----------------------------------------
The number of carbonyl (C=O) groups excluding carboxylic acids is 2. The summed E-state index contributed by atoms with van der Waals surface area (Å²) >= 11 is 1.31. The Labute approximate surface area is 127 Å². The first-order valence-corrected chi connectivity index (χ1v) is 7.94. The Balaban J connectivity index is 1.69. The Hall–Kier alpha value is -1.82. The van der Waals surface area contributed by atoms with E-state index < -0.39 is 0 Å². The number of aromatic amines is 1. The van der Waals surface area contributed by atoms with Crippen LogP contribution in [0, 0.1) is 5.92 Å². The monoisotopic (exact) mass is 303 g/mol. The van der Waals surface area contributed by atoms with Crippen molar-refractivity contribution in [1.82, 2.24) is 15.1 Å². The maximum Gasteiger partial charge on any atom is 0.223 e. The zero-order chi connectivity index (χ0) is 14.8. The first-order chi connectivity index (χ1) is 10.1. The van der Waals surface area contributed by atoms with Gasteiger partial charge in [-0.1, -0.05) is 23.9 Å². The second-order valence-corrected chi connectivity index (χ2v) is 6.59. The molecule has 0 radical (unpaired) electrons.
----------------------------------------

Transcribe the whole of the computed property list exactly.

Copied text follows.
The number of carbonyl (C=O) groups excluding carboxylic acids is 2. The summed E-state index contributed by atoms with van der Waals surface area (Å²) >= 11 is 1.31. The Labute approximate surface area is 127 Å². The first-order valence-corrected chi connectivity index (χ1v) is 7.94. The Balaban J connectivity index is 1.69. The Hall–Kier alpha value is -1.82. The van der Waals surface area contributed by atoms with E-state index < -0.39 is 0 Å². The number of aromatic amines is 1. The van der Waals surface area contributed by atoms with Crippen LogP contribution in [0, 0.1) is 5.92 Å². The monoisotopic (exact) mass is 303 g/mol. The van der Waals surface area contributed by atoms with Crippen molar-refractivity contribution in [1.82, 2.24) is 15.1 Å². The maximum Gasteiger partial charge on any atom is 0.223 e. The zero-order chi connectivity index (χ0) is 14.8. The first-order chi connectivity index (χ1) is 10.1. The van der Waals surface area contributed by atoms with Gasteiger partial charge in [-0.1, -0.05) is 23.9 Å². The second-order valence-corrected chi connectivity index (χ2v) is 6.59. The molecule has 0 radical (unpaired) electrons.